- A high demand and lack of regulation make honey susceptible to fraudulence.
- An estimated one-third of all honey is fake!
- Honey manufacturers take part in nefarious practices to cut costs and boost production.
- A good amount of honey on grocery-store shelves consists of a fraction of real honey that’s been diluted with high fructose corn syrup and other simple syrups.
What We’re Covering
Today, we’re shining a light on the dark side of the honey industry and why fake honey is a serious problem. Plus, I’m giving you all the details for how to find and source honey that’s 100 percent real.
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Let’s jump in!
Why Fake Honey Is a Real Problem
According to an analysis by the Honey Authenticity Project, an estimated 33 percent of all honey on the market is fake, and in the US specifically, a whopping 70 percent is fake! 🤯
The US produced about 126 million pounds of honey in 2021, but between packaged food and grocery retail, Americans consume a total of nearly 618 million pounds annually—that’s a pretty big difference to account for!
So where do we get the excess honey that we’re consuming that’s not produced here in the US? A lot of it comes from lower-quality honey imported from China.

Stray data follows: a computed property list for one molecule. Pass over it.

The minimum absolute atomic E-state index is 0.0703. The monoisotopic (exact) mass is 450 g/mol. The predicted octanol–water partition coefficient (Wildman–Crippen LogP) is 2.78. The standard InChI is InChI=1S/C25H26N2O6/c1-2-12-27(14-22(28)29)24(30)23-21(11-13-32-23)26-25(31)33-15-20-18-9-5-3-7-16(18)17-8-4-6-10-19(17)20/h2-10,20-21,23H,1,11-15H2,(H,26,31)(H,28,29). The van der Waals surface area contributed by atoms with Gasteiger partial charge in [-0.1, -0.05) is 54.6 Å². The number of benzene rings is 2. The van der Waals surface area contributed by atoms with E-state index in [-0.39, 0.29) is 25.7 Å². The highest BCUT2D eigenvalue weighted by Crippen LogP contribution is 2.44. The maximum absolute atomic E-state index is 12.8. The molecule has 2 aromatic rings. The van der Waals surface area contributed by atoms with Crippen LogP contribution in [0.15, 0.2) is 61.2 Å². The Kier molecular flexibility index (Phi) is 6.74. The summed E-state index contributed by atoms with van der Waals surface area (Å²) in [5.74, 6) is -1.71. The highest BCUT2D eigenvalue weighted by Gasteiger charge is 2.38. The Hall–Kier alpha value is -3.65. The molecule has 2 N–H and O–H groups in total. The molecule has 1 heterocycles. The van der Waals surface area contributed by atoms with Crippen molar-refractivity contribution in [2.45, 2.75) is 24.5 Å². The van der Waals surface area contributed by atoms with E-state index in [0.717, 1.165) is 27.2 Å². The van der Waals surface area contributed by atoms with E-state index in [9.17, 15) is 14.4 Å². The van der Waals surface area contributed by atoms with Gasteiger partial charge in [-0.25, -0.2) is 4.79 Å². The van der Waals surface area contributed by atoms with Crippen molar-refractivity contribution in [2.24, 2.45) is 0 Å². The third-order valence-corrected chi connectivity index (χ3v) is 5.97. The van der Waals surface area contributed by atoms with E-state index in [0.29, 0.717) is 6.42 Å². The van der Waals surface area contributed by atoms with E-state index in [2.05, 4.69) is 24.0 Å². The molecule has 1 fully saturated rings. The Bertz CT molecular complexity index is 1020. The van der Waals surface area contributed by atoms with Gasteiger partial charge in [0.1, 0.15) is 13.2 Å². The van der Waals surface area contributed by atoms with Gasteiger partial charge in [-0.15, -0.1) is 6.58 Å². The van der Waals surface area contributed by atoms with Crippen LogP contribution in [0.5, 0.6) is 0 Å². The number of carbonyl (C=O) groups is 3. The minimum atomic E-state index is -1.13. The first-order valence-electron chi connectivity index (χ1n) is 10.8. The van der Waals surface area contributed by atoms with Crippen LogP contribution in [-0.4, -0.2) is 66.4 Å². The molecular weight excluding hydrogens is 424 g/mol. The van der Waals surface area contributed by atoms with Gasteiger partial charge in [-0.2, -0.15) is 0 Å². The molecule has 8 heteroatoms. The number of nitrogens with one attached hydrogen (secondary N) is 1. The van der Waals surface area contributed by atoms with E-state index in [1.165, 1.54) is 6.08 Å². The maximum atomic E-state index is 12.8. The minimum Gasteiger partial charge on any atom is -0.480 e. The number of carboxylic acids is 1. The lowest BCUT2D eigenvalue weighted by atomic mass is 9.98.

The problem with Chinese-imported honey is that it’s made from questionable pollen sources that are often hard to identify, and pollen traceability is the primary way to screen for honey authenticity.
But that’s not even the most messed-up part!
Many large-scale honey and processed-food producers don’t care where their honey is coming from, as long as they can produce large enough quantities at a cheap enough price to make the most profit.
But it doesn’t stop there: Big Honey corporations often cut their products with high fructose corn syrup and other simple syrups to sell them at an even cheaper price.
This is known as “honey laundering” and it can get food producers in serious trouble. As you’ll learn in this next part, however, the FDA usually doesn’t step in unless there are safety concerns—they just don’t have the bandwidth.
The Government Doesn’t Have the Bandwith, So It’s Up to Us
The USDA, EPA, and Federal Trade Commission split up their priorities when it comes to honey regulation and rarely communicate with each other to make sure they’re monitoring all areas.
Additionally, safety is their number-one concern—and fraudulence doesn’t even make the list!
The FDA strongly advises against misbranding and has given guidelines to manufacturers for proper labeling, but when there’s an opportunity for profit, bad actors will look to cut corners.
That’s why it’s so important for us to become aware of and use our dollars to support and “vote for” brands that provide true transparency.
Fake Honey Is Bad for Us, Bad for the Environment, and Bad for Bees
The result of all these honey lies? Low-grade honey that’s nothing but a blend of sugary syrup and contains little to none of the immune-supporting, antimicrobial, and health-affirming properties of real honey that we’re all looking to get out of our jar of the sweet stuff.
Fake honey is not only misleading well-intentioned consumers, but it’s also bad for the bees, beekeepers, and the environment. Small-scale beekeepers often can’t compete with market prices, and many are forced to rent out their bee colonies for mass pollination instead.